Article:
Bogie: Golf... As It Was

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LuckySports, 2008 - Sports & Recreation - 262 pages
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It’s time you know the truth—

The French, not the Scottish, Originated Golf

See why so many people are reading BOGIE!

 

The game of golf has been played for hundreds of years; unfortunately, little history was written, if any, before 1750. Step back into the mid-18th Century and take a whimsical romp through golf’s unrecorded early years in St. Andrews, Scotland.

 

This historical novel gives you divisive answers and clues about mid-18th Century golf at St. Andrews, Scotland. Short of twitting a Scotsman about wearing a skirt, the surest way to anger him is to insinuate that game originated somewhere other than in Scotland. Yet, that is precisely what this author has done.

Can you believe this author has the nerve to write that golf was started somewhere other than Scotland? Through his research, he discovered that the French, not the Scots, originated golf—and the Scots imported the game of golf from the French. Though the years after, the Scottish embellished and developed the game as we know of today.

Despite his controversial claim, the author does weave a marvelous tapestry of fact and fiction that offers you unbelievable, but credible answers to golf's mysteries.

The story is about the bonding of an unlikely father-son relationship between a pirate and an orphan boy with certain lifestyles accounts of the era. The alcoholic buccaneer, Mulligan, adopts a mischievous, teenaged urchin named Bogie. Neither one has never met each other before. The irony of this 18th Century story is that Mulligan is the boy’s biological father. He was estranged from his son for many years while he was out to sea—Bogie was an accident “between the sheets.” Mulligan never knew about him until he was told that he might have fathered a son years ago.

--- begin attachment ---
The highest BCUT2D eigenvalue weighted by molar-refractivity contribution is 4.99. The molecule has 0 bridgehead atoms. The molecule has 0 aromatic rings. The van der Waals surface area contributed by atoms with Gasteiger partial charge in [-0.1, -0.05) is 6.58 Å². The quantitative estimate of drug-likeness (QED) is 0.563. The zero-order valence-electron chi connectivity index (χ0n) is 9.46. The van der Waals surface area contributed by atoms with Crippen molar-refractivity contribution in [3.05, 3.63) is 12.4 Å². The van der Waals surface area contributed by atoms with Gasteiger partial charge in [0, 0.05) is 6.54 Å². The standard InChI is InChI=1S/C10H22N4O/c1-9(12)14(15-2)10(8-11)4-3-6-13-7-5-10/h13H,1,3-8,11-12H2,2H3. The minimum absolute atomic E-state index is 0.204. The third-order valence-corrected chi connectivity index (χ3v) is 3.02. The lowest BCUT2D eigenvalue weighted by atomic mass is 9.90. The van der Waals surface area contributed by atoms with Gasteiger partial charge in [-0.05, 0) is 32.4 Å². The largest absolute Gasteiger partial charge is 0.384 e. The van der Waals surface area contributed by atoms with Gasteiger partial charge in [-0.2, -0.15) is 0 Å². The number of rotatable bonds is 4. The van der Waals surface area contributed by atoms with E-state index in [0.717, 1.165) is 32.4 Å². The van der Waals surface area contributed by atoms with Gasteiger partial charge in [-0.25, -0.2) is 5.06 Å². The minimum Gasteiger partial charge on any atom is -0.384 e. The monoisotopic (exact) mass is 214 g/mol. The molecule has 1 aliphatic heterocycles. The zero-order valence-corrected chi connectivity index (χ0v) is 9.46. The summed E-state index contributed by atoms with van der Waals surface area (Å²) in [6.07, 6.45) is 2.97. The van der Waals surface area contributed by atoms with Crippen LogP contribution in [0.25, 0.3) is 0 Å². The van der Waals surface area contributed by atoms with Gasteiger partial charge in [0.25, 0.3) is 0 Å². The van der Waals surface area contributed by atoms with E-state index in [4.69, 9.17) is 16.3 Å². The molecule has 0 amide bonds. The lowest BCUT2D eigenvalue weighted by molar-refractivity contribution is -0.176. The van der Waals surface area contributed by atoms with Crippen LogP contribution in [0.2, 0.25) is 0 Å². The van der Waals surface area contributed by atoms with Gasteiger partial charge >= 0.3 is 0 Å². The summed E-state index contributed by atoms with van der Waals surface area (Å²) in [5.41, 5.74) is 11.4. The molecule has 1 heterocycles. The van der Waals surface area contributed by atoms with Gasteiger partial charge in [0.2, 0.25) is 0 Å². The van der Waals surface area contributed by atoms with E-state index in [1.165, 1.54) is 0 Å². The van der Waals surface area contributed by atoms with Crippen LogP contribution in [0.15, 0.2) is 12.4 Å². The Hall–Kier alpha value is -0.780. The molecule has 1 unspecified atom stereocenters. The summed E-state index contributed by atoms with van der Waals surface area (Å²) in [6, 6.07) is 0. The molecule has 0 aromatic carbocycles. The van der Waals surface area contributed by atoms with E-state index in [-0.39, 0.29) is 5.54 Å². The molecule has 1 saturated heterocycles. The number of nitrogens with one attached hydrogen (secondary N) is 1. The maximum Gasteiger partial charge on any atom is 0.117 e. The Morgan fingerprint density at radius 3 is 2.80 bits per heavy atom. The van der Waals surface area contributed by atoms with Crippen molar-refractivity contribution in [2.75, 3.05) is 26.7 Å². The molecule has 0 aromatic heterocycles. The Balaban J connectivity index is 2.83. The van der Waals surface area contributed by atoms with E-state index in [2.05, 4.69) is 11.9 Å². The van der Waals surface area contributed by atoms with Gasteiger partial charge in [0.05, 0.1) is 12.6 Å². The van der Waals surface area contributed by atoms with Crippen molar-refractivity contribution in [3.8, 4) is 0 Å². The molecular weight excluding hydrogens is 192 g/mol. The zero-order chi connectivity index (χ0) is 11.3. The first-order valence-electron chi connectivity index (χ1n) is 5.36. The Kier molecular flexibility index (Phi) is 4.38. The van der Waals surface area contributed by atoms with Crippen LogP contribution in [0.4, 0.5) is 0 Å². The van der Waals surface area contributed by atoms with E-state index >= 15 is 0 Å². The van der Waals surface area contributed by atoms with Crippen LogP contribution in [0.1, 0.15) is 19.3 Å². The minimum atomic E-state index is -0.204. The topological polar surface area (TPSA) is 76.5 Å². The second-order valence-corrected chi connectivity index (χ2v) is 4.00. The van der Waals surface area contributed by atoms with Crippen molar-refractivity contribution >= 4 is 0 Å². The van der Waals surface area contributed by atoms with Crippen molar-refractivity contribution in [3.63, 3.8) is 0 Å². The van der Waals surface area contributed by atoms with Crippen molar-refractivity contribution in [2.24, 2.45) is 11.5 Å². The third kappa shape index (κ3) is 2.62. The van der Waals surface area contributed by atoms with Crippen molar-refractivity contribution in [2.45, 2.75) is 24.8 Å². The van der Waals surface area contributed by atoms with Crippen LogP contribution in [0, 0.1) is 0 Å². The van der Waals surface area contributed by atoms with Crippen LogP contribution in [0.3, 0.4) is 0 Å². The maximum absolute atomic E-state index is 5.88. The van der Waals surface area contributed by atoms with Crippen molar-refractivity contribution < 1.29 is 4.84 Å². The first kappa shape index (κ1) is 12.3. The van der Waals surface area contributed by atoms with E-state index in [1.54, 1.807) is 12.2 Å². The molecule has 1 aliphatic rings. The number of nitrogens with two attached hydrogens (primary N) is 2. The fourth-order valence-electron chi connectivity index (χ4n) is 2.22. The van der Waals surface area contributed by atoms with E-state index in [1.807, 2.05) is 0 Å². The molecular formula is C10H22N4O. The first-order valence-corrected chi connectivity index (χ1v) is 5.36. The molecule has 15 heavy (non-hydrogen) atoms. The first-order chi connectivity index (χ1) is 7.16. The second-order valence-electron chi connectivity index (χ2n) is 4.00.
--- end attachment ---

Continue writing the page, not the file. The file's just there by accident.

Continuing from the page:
Bogie’s coarse behavior and variable temperament prevented him from being adopted many times before—whereas, Mulligan’s bloody sea adventures and drinking habits prohibited him from fatherhood.

The bonding of this dysfunctional father-son bond is unique. They are united for the first time and try to develop a father-son relationship when they settled in St. Andrews, Scotland to seek their fortunes carving out new lives, as carriers-of-sticks for golfers. The story focuses on their dysfunctional relationship, their passions, struggles and accomplishments at St. Andrews, Scotland.

 

Discover the treasure-house full of golf terms, rules, traditions, fears, secrets, untold stories, and Scottish/Irish songs of days gone by.

 

Hang on as “BOGIE” takes you on a venturous trip and introduces you the golf’s pioneers from the past. “BOGIE” exposes the forgotten lives of a forgotten era. “BOGIE” is a book you will read from cover to cover!

 

For additional information visit: www.BogieGolf.com

 

 

 

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Contents

Section 1
3
Section 2
14
Section 3
17
Section 4
23
Section 5
37
Section 6
39
Section 7
65
Section 8
75
Section 12
101
Section 13
111
Section 14
121
Section 15
125
Section 16
135
Section 17
149
Section 18
151
Section 19
173

Section 9
83
Section 10
87
Section 11
91
Section 20
219
Section 21
231
Copyright

Common terms and phrases

About the author (2008)

Charles “Chuck” Hellman is the author of BOGIE, a historic golf novel taking place in St. Andrews, Scotland during the 18th century. He is a low handicap golfer himself and has played the game for over 60 years world-wide—three trips to Scotland and Ireland. He has written over fifty books—a series of sport children books and a collection of sport cartoon books.

Chuck is a native Hoosier—born in Gary, Indiana. Chuck graduated from Purdue University with a Bachelor of Science in Electrical Engineering. He excelled in golf in college and became the captain of Purdue’s award-winning golf team He has spent most of his adult life in the Los Angeles area as an electrical engineer for a large engineering company. He is retired and lives in the Palm Springs area. He weaves a marvelous tapestry of fact and fiction in BOGIE that offers you controversial, but credible answers to golf’s mysteries. Lots of water has flown under the Swilcan Bridge from his college days to now.

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